Skip to content

Entrepreneur Academy

Apr 22, 2022

Becoming a public company through an acquisition by a SPAC is an alternative to the traditional initial public offering (IPO). In this video, you’ll learn some key considerations that a technology or life sciences company should keep in mind before being acquired by a SPAC.


Nina Kelleher: Hi I’m Nina Kelleher, Eisner’s National Leader for Special Purpose Acquisition Companies otherwise known as SPAC Services and a Director in EisnerAmper Digital focusing on risk advisory services and business process optimization.

Becoming a public company through an acquisition by a SPAC has increased in popularity over the last two years as an alternative to the traditional initial public offering (IPO) route.  With over 300 sponsors that have filed with the SEC for an IPO and more than another 500 SPACs searching for a target or waiting to complete a transaction, it’s no wonder I receive a lot of inquiries from tech and life sciences companies about how they can best be positioned to be a acquired by a SPAC. 

Oftentimes, when I’m called in for advice, I start by asking if their company is ready to operate as a publicly traded company.  If the answer is no, then there is still some work to be done before the company is ready to go public via a SPAC.

What I find there is often a misconception in the marketplace by target companies wanting to tap capital markets through a SPAC in that the target company doesn’t have to be as mature or go through the same regulatory requirements than it would the traditional IPO route or direct listing.  This just isn’t the case.  The target company would still need to gain approval from regulators.  Once the de-SPAC process is completed, the company will be publicly traded and the route to get there, whether a traditional IPO, SPAC or direct listing, the regulations on a publicly traded company are the same. 

It is true that the timeline to go public via a SPAC is typically shorter with than the traditional IPO route, so with that, it is critical that the target company can show the sponsor they are essentially operating like a public company. 

Let’s go over some key considerations that a tech or life Science company that wants to be acquired by a SPAC should keep in mind.

Accounting and Tax Considerations:

  • Are my tax and accounting departments adequately prepared for the transition to a public company?
  • Do relevant personnel maintain the competence to apply and adhere to more complex accounting standards?
  • Do my current policies and procedures account for highly scrutinized areas such as revenue recognition, lease accounting, and equity-based compensation?

Financial Statement Preparation:

Assessing the financial statement preparation procedures of a target company is one piece of the financial health puzzle.

The items I encourage companies to think about are:

  • Are my company’s financial statements prepared in compliance with U.S. Securities and Exchange Commission (SEC) reporting requirements?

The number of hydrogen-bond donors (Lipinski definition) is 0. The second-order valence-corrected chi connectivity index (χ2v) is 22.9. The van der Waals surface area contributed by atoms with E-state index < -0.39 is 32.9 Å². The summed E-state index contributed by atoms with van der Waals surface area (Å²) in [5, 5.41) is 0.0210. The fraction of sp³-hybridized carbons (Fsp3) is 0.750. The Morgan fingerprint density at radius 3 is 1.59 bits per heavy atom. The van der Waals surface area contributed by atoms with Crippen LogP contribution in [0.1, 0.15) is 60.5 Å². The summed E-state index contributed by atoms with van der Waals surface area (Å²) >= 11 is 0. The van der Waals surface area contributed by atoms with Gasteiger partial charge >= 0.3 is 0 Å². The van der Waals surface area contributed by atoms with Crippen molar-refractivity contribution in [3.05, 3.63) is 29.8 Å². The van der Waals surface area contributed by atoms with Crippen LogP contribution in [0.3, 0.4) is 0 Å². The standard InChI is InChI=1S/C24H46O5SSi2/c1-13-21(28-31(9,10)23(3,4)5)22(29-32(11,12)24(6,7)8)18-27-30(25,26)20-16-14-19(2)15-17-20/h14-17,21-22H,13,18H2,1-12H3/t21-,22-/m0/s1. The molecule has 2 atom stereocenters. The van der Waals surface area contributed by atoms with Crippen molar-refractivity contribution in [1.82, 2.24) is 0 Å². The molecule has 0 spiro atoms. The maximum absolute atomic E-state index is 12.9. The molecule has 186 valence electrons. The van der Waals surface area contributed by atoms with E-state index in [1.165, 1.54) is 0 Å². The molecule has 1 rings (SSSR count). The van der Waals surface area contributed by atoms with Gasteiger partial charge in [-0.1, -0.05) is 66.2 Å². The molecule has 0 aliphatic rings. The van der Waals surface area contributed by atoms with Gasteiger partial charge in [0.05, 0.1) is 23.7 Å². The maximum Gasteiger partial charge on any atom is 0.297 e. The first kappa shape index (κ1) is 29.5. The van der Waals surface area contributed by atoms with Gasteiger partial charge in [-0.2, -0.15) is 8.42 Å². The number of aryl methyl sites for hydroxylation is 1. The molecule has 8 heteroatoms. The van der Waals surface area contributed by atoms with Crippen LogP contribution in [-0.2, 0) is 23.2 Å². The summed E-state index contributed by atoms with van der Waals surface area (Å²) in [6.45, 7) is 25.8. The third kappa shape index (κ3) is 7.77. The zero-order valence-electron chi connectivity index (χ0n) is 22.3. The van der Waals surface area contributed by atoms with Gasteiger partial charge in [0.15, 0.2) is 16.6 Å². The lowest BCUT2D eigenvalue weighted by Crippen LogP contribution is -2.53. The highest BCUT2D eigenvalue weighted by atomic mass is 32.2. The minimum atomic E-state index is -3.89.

• Do my company’s financial statements include the required level of disclosures, footnotes, management discussion and analysis (MD&A), etc.?
  • Is my company prepared to develop pro forma financial information in accordance with the future SPAC transaction?

Compliance with Required Filings and Registrations:

Once public, there is a whole new set of acronyms to learn: AICPA, PCAOB, and SEC, Converting audit standards and considering various independence rules can be a challenge.

Some questions to consider include:

  • Have we converted the audit of our financial statements from under the AICPA standards to under PCAOB standards?
  • Is our auditor a PCAOB-registered public accounting firm that is independent under the SEC and PCAOB independence rules?
  • Is my company prepared to complete the necessary registration statements?

Internal Controls and Sarbanes-Oxley (SOX) Compliance:

Companies will need to assess their internal control environment and the ability to comply with SOX requirements. I encourage companies to try answering these questions, among others, regarding internal controls to better evaluate their readiness.

Some questions to consider include:

  • Are policies and procedures for key areas of my business related to financial reporting formally documented and reviewed periodically?
  • Has management established clear lines of reporting and an effective tone at the top? 
  • Are periodic assessments performed to identify risks relevant to my organization’s achievement of objectives?

Lastly, Cybersecurity and Information Technology

There’s so much here for companies to consider, but at the core, having a sound IT infrastructure that has the ability to scale with the expected growth as a result of the newly injected capital from going public is paramount along with a robust cybersecurity posture.

These are just a few of the key areas that tech and life Sciences companies should focus when assessing their readiness to go public via a SPAC.

To learn more, visit our SPACs Knowledge Center or start a conversation with us.

Entrepreneur Resource Hub

EisnerAmper’s Entrepreneur Academy “EA2” offers early-stage startups continuous learning opportunities—from fundraising to mitigating risk to growing their businesses.

View More Insights

What's on Your Mind?

a woman in a black dress

Nina Kelleher

Nina Kelleher is a Partner and is the National Practice leader for the EisnerAmper’s Risk and Compliance Services (RCS) practice, with more than 15 years in the risk and regulatory space.

Start a conversation with Nina

Receive the latest business insights, analysis, and perspectives from EisnerAmper professionals.